Goodenia (ovata?) made a bright groundcover. Goodenias are attractive plants to butterflies and caterpillars adding to the beauty and diversity of the garden.
I think this plant with its charming clusters of small white daisies is an ixodia.
This melaleuca cardiophylla is a prostrate form. I figure it's called cardiophylla cos of the sweet heart shaped leaves.
I hope you can enlarge the picture to see the leaves by clicking on it.
Many plants were coming to the end of their blooming period having been in flower for several months. Sandy collects seeds and takes cuttings so others can plant them in their gardens and at the Farm Shed gardens.
This yellow everlasting daisy is xerochrysum bracteatum. The bracts of the flowers are really stunning.
The erodiophyllum elderi should sprout again in autumn and put on another grand display of blue flowers next spring. I can't get my tongue around this botanic name. It's much easier to call this plant Koonamore Diasy.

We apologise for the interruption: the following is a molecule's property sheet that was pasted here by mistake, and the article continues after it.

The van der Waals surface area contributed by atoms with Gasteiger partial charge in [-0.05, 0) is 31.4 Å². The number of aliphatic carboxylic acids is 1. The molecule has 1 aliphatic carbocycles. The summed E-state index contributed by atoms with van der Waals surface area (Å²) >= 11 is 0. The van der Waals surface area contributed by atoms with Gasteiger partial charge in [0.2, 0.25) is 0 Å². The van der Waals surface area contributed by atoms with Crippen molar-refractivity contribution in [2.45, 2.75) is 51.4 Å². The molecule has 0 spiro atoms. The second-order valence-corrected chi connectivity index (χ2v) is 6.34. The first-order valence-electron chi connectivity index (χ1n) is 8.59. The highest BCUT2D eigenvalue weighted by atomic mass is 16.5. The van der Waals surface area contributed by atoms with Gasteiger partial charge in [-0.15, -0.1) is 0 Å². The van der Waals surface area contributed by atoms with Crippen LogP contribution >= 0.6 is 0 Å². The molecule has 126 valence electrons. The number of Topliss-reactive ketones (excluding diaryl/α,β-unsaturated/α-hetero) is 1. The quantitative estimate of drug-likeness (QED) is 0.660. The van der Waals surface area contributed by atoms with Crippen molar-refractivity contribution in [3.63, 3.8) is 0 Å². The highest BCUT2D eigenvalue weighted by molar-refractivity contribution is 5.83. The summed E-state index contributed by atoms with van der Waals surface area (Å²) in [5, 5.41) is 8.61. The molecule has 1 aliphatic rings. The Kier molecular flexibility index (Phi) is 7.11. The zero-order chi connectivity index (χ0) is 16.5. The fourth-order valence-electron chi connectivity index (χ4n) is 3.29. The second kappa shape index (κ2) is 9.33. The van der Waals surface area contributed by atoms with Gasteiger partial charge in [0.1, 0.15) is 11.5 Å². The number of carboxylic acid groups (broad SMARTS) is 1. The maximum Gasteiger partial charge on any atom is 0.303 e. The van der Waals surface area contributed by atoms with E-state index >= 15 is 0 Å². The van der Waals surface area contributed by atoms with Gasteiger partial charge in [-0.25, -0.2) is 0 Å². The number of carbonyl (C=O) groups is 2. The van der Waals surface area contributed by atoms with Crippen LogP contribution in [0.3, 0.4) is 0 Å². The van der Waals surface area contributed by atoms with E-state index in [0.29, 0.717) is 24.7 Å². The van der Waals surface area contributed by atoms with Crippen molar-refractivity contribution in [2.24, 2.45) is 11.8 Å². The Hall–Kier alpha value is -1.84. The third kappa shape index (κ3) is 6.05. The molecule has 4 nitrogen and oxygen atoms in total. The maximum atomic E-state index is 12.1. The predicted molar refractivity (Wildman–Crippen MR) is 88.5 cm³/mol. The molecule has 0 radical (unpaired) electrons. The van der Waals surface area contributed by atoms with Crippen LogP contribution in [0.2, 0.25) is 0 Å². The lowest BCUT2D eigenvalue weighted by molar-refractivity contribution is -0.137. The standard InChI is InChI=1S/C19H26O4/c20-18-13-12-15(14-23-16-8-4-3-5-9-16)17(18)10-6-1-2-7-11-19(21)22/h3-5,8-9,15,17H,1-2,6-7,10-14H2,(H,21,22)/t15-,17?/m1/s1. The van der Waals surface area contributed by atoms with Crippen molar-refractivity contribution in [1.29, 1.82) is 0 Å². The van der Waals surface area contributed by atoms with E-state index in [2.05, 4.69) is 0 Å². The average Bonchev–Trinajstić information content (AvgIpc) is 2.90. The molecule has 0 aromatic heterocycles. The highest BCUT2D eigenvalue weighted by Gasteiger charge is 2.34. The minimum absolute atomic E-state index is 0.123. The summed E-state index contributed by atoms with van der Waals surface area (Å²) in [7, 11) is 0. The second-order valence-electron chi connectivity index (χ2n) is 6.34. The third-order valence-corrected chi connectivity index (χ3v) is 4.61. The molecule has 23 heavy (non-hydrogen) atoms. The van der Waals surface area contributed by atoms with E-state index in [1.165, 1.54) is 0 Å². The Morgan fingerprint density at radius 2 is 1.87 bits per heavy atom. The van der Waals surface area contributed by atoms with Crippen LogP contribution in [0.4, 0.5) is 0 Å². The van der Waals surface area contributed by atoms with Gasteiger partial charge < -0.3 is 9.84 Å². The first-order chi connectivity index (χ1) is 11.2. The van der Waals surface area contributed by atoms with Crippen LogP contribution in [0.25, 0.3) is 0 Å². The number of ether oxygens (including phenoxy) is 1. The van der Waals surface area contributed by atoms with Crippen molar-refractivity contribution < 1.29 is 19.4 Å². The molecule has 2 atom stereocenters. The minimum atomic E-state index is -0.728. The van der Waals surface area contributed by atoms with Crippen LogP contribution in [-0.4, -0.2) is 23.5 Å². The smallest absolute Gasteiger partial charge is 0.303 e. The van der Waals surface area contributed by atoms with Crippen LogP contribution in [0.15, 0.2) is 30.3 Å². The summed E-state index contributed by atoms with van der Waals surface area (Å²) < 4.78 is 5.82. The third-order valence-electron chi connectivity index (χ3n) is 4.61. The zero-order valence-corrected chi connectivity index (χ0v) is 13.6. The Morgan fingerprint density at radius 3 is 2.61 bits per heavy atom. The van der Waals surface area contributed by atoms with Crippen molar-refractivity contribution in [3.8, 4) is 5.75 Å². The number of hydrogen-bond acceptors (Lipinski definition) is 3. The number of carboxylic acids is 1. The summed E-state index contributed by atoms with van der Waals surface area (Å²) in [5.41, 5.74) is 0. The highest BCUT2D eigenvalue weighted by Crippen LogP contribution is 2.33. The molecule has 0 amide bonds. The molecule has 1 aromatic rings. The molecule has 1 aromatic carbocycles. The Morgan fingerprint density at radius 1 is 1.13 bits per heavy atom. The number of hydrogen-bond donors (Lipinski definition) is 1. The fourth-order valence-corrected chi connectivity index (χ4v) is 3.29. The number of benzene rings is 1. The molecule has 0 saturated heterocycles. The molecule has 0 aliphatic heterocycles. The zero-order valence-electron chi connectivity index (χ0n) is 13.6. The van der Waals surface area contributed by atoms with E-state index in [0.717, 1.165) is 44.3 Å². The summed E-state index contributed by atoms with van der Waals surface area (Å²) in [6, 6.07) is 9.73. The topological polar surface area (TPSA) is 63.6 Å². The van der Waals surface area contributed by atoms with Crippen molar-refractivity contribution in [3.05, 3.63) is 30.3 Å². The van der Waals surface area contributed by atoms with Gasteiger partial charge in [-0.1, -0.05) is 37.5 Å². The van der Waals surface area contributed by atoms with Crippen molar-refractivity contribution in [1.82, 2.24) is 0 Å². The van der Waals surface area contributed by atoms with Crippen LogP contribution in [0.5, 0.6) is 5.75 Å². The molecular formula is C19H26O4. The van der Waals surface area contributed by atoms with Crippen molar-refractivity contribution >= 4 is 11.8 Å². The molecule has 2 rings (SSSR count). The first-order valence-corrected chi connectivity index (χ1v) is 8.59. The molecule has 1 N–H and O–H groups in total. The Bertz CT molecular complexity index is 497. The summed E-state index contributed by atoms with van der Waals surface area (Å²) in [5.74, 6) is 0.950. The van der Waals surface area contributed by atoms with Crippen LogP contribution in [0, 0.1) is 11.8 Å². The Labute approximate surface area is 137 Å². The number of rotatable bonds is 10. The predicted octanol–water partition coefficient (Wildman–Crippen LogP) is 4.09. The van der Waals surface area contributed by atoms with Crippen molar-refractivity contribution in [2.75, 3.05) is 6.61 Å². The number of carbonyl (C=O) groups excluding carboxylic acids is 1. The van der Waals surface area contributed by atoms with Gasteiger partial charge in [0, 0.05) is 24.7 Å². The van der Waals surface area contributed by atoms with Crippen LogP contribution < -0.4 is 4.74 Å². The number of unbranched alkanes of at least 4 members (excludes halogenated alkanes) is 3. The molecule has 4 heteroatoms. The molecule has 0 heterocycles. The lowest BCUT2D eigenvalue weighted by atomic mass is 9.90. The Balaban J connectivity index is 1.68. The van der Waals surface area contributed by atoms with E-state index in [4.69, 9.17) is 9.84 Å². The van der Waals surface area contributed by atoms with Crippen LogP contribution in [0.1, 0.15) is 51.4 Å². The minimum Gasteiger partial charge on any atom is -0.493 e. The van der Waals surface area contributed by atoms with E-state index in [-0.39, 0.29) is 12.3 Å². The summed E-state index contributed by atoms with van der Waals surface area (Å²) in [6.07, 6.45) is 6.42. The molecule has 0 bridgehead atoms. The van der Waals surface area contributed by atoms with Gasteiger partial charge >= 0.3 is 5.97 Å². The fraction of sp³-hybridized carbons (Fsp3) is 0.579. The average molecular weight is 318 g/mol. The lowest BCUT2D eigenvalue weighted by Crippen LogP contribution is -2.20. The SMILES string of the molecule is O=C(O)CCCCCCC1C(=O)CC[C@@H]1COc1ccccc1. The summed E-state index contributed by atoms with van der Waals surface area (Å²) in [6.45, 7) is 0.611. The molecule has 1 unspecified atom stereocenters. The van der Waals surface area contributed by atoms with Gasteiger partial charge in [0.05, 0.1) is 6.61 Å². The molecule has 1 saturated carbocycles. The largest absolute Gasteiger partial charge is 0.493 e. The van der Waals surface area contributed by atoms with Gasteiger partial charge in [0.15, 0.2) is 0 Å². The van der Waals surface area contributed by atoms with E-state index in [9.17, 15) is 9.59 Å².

These bluebells mixed with some spent daisies made a delightful picture but my camera struggles to capture blue well. The bluebells are wahlenbergia but I don't know what species. And I'd be really struggling to identify the daisies.
This yellow flowered shrub had re-sprouted following the rain, with lots of fresh lime green leaves. But what is it????
This melaleuca (nesophylla?) has finished flowering and now its seed pods are making a fine display. The shrub is almost 2 m tall and has thrived in Sandy and Tim's garden.
I think all of these plants originated from somewhere other than Yorke Peninsula so it's great to see them growing so well here.